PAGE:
We’ve had a nice little break from Marvelous Money posts (maybe to let the first three sink in?), but they’re back in action! I thought before we talked about ways to track a budget, it would be good to address saving money’s other half: spending money.
Yep, we’re talking about spending money today! [Keep in mind that we’re talking about spending money you’ve already budgeted for — I’m assuming you’ve already taken care of everything else in your budget (retirement, savings, etc.), and this is money you’re going to spend no matter what.] I firmly believe that how you spend your money is far more important than how much of it you have. Money can either be a powerful tool, or a source of endless frustration. I think the key to making money the former, and not the latter, is four-fold.
1. Figure out what you value. Sounds obvious, doesn’t it? We should spend money on things we value? We know this, but I think a lot of us don’t do it. The Starbucks example gets picked on a lot (you know, stop wasting money on your daily latte and brew coffee at home), but if the ritual of a morning cup of joe prepared especially for you truly makes you happy, then go for it! When you know what you value (whether it be security, family, convenience, heritage, adventure, and/or love), you will know exactly how you should spend your money in order to bring more joy into your life.
2. Buy more experiences and fewer material goods. John is a HUGE proponent of this strategy. And I think he’s right — people generally don’t reminisce about that great toaster they bought in the 90’s… they reminisce about the time they went to the Grand Canyon, or Aruba, or the mountains of North Carolina for a weekend away. Experiences take you out of your normal existence, they introduce you to new things, they make your life richer by having happened. In a phrase, they’re high impact spending. I also like that experiences bring joy even before they happen, as studies have shown that the largest boost in happiness around vacations comes from the simple act of planning a vacation. In the study, the effect of vacation anticipation boosted happiness for eight weeks!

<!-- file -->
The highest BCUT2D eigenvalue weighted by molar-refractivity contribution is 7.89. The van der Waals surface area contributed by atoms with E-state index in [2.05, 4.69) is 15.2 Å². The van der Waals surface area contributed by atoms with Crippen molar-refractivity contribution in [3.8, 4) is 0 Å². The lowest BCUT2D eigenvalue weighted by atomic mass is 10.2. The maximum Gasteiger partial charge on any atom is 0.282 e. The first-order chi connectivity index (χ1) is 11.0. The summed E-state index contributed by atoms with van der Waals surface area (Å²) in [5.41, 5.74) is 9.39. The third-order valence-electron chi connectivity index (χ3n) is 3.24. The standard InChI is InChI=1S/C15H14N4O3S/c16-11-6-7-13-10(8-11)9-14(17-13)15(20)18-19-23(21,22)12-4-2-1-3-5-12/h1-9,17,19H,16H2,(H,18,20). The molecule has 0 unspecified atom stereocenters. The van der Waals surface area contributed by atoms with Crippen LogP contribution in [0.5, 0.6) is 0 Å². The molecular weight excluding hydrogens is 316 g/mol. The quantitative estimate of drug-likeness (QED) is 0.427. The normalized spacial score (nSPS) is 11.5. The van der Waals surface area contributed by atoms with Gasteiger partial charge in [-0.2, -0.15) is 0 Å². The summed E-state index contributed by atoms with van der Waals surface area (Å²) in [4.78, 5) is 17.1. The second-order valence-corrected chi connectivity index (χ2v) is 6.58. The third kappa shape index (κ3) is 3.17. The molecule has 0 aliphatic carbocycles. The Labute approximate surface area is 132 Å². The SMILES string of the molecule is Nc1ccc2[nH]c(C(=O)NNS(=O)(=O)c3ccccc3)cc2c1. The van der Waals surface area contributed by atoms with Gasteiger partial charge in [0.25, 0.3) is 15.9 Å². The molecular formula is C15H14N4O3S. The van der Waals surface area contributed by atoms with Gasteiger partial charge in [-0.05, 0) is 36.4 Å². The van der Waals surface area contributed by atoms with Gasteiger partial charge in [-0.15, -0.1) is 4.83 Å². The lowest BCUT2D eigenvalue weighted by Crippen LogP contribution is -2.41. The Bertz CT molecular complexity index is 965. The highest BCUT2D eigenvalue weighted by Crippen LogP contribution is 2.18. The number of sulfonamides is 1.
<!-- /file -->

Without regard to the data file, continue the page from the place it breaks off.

3. Use your money to benefit others rather than yourself. This is a lesson that comes with growing older, I think, as we learn that it really is better to give than to receive. There are few things that please me more than choosing and handing over the perfect gift for someone, something that I know will improve their life and make them happy. Likewise, even if you’re spending 100% in line with your values (see no. 1), if you’re spending only on yourself, it will eventually start to feel empty if you never consider others. This short video (watch it!!) really drives that point home. There are very few ways to spend money that would be more rewarding, don’t you think? As I Like Giving’s tagline says, living generously is a surefire way to spend your money without regret.
4. Appreciate what you have. No. 2 might be John’s favorite, but this one is mine. If you want to spend your money well, learn to cultivate gratitude for what you have, and for the things that you buy. Buying only what you truly love makes this very easy. You might think I’m joking, but not a week goes by when I don’t say to John, “Man, I love this couch!” Our couch was one of the first “big” items we purchased on our own, and we saved for MONTHS to afford it. I loved it then, and I love it now. If you only buy things that you love, it will be easier to feel grateful for what you have instead of resentful and guilty about the clutter that surrounds you.
What do you think, my friends? Which one of these spending strategies resonates most with you?
P.S. Marget passed me this article a while ago, and though I only read the abstract, its findings definitely rang true for me!
P.P.S. Please don’t think by my second graphic I mean you should find your happiness in the accumulation of wealth; far from it. I simply mean that your money should be a blessing to you, not a burden; if it feels like a burden, you’re probably not spending it right.